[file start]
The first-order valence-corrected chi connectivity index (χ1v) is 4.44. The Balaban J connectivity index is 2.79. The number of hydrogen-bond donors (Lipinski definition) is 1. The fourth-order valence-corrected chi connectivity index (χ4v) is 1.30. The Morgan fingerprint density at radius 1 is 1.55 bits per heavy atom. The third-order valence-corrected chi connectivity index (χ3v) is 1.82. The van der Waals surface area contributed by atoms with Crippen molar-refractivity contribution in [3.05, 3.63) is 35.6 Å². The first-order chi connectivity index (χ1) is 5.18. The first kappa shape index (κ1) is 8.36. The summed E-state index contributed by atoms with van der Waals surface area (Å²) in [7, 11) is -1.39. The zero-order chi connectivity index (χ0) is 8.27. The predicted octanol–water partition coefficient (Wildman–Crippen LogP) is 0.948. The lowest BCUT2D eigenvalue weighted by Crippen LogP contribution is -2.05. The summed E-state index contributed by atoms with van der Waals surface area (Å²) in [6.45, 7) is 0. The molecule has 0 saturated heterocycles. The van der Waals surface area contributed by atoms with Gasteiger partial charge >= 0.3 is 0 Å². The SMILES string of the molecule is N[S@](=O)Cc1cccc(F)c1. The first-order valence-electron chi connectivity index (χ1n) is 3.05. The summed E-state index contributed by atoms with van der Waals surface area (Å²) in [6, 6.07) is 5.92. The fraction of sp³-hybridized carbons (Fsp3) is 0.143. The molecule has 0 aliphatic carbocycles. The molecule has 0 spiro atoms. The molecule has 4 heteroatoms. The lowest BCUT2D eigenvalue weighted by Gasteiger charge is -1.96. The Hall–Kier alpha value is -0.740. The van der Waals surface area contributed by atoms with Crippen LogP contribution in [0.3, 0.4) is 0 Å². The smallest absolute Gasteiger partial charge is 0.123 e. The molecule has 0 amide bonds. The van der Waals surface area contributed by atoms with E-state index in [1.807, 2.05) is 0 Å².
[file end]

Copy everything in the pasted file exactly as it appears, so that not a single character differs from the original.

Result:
The first-order valence-corrected chi connectivity index (χ1v) is 4.44. The Balaban J connectivity index is 2.79. The number of hydrogen-bond donors (Lipinski definition) is 1. The fourth-order valence-corrected chi connectivity index (χ4v) is 1.30. The Morgan fingerprint density at radius 1 is 1.55 bits per heavy atom. The third-order valence-corrected chi connectivity index (χ3v) is 1.82. The van der Waals surface area contributed by atoms with Crippen molar-refractivity contribution in [3.05, 3.63) is 35.6 Å². The first-order chi connectivity index (χ1) is 5.18. The first kappa shape index (κ1) is 8.36. The summed E-state index contributed by atoms with van der Waals surface area (Å²) in [7, 11) is -1.39. The zero-order chi connectivity index (χ0) is 8.27. The predicted octanol–water partition coefficient (Wildman–Crippen LogP) is 0.948. The lowest BCUT2D eigenvalue weighted by Crippen LogP contribution is -2.05. The summed E-state index contributed by atoms with van der Waals surface area (Å²) in [6.45, 7) is 0. The molecule has 0 saturated heterocycles. The van der Waals surface area contributed by atoms with Gasteiger partial charge >= 0.3 is 0 Å². The SMILES string of the molecule is N[S@](=O)Cc1cccc(F)c1. The first-order valence-electron chi connectivity index (χ1n) is 3.05. The summed E-state index contributed by atoms with van der Waals surface area (Å²) in [6, 6.07) is 5.92. The fraction of sp³-hybridized carbons (Fsp3) is 0.143. The molecule has 0 aliphatic carbocycles. The molecule has 0 spiro atoms. The molecule has 4 heteroatoms. The lowest BCUT2D eigenvalue weighted by Gasteiger charge is -1.96. The Hall–Kier alpha value is -0.740. The van der Waals surface area contributed by atoms with Crippen LogP contribution in [0.3, 0.4) is 0 Å². The smallest absolute Gasteiger partial charge is 0.123 e. The molecule has 0 amide bonds. The van der Waals surface area contributed by atoms with E-state index in [1.807, 2.05) is 0 Å².